fire of party strife has died away, and the
cries of ** aristocracy," " monarchy," " alien
and sedition laws," "midnight judges,"
"peace with France for selfisJi purposes,"
all have been drowned in the din of years.

His provoking independence of his cabi-
net ; his appointment of Gerry ; his failure
to appoint Hamilton ; his absence from the
inaugurarion of his successor, — all this is of
little or no importance. The simple record
of the Administration shall tell, and we can-
not stoop, for information, to the heated
pamphlet of the partisan. That an Admin-
istration disappointed opposed parties is not
sufficient to condemn its wisdom or integ-
rity. Whether the Federal party would have
lived longer under another head is a ques-
tion impossible to determine.

If the continuance of peace, the increase

of prosperity, the growth of credit with other
nations, the appointment of officials worthy
of their position, the establishment of a
secure defense against invasion by foreign
powers — ^particularly in the formation of a
respectable navy for a Government that had
before but a few straggling ships of war
upon the high seas — if such is the record to
damage the fame of the head and front of
an Administration, the memory of John
Adams must suffer accordingly. Does this
Administration, with Washington's upon
the one side and Jefierson's upon the other,
suflfer from so iUustrious connections? If
we look at the Administration and not at
the fimctionary, believing that the President
of a people is something more than the
President of a party, we shall, perhaps, agree
with Sullivan, that in the then delicate situ-
ation of foreign and domestic relations, " a
more energetic, pure, and patriotic exercise
of constitutional power could neither be
expected nor desired." John Adams might
have been a better listener, not only as
chief magistrate, but as delegate and dip-
lomat; less self-confident and suspicious;
less curt and commanding; more concilia-
tory toward both fiiends and enemies; but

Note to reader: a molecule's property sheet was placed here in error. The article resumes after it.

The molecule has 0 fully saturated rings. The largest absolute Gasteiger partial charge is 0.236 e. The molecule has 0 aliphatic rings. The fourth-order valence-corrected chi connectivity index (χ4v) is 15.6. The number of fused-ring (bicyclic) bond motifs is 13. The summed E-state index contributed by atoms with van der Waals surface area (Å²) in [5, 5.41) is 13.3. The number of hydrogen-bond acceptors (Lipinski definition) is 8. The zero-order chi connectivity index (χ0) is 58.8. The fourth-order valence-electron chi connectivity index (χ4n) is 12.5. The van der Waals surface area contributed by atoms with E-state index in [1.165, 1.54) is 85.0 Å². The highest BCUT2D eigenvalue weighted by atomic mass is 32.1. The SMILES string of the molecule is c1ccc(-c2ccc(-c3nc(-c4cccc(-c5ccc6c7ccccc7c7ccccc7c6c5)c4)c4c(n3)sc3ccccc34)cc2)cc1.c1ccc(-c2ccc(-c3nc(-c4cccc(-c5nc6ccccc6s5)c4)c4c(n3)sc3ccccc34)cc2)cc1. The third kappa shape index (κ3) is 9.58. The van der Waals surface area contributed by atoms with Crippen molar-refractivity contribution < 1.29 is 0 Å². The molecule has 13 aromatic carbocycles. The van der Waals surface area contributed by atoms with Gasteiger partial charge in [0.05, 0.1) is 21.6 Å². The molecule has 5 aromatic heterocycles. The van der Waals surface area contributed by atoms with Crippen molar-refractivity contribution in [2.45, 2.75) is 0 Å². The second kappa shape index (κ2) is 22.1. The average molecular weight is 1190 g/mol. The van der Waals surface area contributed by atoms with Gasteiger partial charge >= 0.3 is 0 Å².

would he then have accomplished the mas-
ter work which is the glory of his name ?
By working over and making smooth the
individual, would not the fiber of the public
servant have been weakened ? The curve
b graceful, but the straight line is direct.

It may be interesting to the reader not
familiar with newspaper literature of that
day, to read a specimen of the politer sort,
which appeared the same month the above
letter was written, and deals with the same
subject-matter. The following stanzas se-
lected fix)m this parody, are supposed to be
fix)m the pen of Benjamin Russell, Fditor
of "The Columbian Centinel," in which
sheet they wete published. Mr. Russell
was very successful in goading the sides of
his opponent with the editorial quill, as
may be discovered in this effort concerning
the coming of the " Salt Mountain Philoso-


Parent of ill ! in every state,

In every club adored —
By small, by wicked, and bv great.

Of mischief sovereign lord^ —

Thou great curst cause! but yet obeyed,.
Who all my thoughts confined,
' To follow mischiefs wayward track.
To virtue's precepts blind, —

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What conscience dictates to be done.

Or warns me not to do,
That teach me more than Heaven to shun,

This more than Hell pursue —

• ••«•*

If I am wrong, O teach my heart.

Still in the wrong to stay;
If I am light, thy grace impart

To lead my steps astray.

In June, 1793, "The National Gazette"
began a series of jingles termed " Probation-
ary Odes, by Jonathan Pindar, Esq., a cousin
of Peter's, and candidate for the post of Poet
Laureate." This paper was edited by, and
the stanzas next quoted are the work o(^
Philip Freneau, the celebrated Revolution-
ary rhymster. He spared no Federalist, fix>m
Washington down. His musical genius thus
' disposes of the well-known " Discourses on
Davila," and of their author with them.


Daddy rice. Daddy rice.

One may see in a trice
The drift of your fine publication ;

As sure as a gun.

The thing was just done